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replacing rotors

Discussion in 'The Garage' started by checkmateboats, Jan 10, 2003.

  1. checkmateboats

    checkmateboats Newbie

    Jan 6, 2003
    Likes Received:
    Just bought a 1986' fullsize Jimmy that had been in storage for three years. Has a nice shake to it when you hit the brakes so I'm going to replace the rotors. I've heard you need to dissamble the lockout assembly in order to slide off the rotor. Would a person with average mechanical skills be getting in over his head?
  2. Hossbaby50

    Hossbaby50 3/4 ton status

    Sep 1, 2001
    Likes Received:
    Peoria, AZ
    Its not to hard, but pay attention to what you are doing. You will need a special hub nut socket to get the hub (bearing hub, not locking hub) & rotor assembly. While you are in there check out the wheel bearings and races to make sure that they are ok, if not, replace them too. Minimum of repack the bearings. The locking hub is pretty easy. The 6 bolts on the outer cover, the 2 lock rings (3 if they are auto's). The Outer (larger, hard to see) lock ring can be a pain in the ass. You will need something like dental picks, eyeglass screwdriver (my personal favorite) or something along those lines to get under it to get it out. It sits in a groove along the inner surface of the hub and the outside of the locking hub. Once you get that ring out and the ring on the axle shaft the hub should come out. If you have auto hubs there will be another snapring on the axle behind the hub. Then you come to the place where you need that special socket. You can rent it or if you plan to do some decent wheeling where you might break an axle just buy one. (about $22) You will have to retorque the wheel bearing lock nuts & rings to a certain torque (don't remember what, but a Chilton's will tell you how much and how to do it). When you get both lock rings and nuts out then the hub & rotor comes off easy. Be careful when you pull them off as the inner wheel bearing will try and fall out the backside of hub assembly, so catch it.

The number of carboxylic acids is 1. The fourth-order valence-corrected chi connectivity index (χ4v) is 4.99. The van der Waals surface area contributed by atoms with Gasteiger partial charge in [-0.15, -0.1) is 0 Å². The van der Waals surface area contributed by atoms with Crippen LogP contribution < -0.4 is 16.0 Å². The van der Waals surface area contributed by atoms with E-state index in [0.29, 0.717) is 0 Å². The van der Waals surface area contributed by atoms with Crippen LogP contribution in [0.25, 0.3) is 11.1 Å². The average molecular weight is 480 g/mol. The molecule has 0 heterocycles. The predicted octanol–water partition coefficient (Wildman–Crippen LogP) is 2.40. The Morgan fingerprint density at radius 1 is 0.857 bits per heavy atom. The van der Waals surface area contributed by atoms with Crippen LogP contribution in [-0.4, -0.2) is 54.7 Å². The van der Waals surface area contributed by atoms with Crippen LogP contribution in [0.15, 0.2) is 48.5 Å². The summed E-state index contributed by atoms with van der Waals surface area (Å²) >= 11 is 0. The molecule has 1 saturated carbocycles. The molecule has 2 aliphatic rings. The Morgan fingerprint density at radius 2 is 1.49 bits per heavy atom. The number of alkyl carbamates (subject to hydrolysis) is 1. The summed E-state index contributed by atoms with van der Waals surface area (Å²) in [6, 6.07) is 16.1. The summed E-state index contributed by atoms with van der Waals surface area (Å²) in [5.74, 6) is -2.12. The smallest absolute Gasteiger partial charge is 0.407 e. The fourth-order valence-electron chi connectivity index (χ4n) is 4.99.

Also you might just be able to have the rotors turned instead of buying whole new rotors. They just true the rotors if there is enough material left on the rotor. Then you don't have to buy new rotors, and have the old wheel studs pressed out and new ones pressed in.

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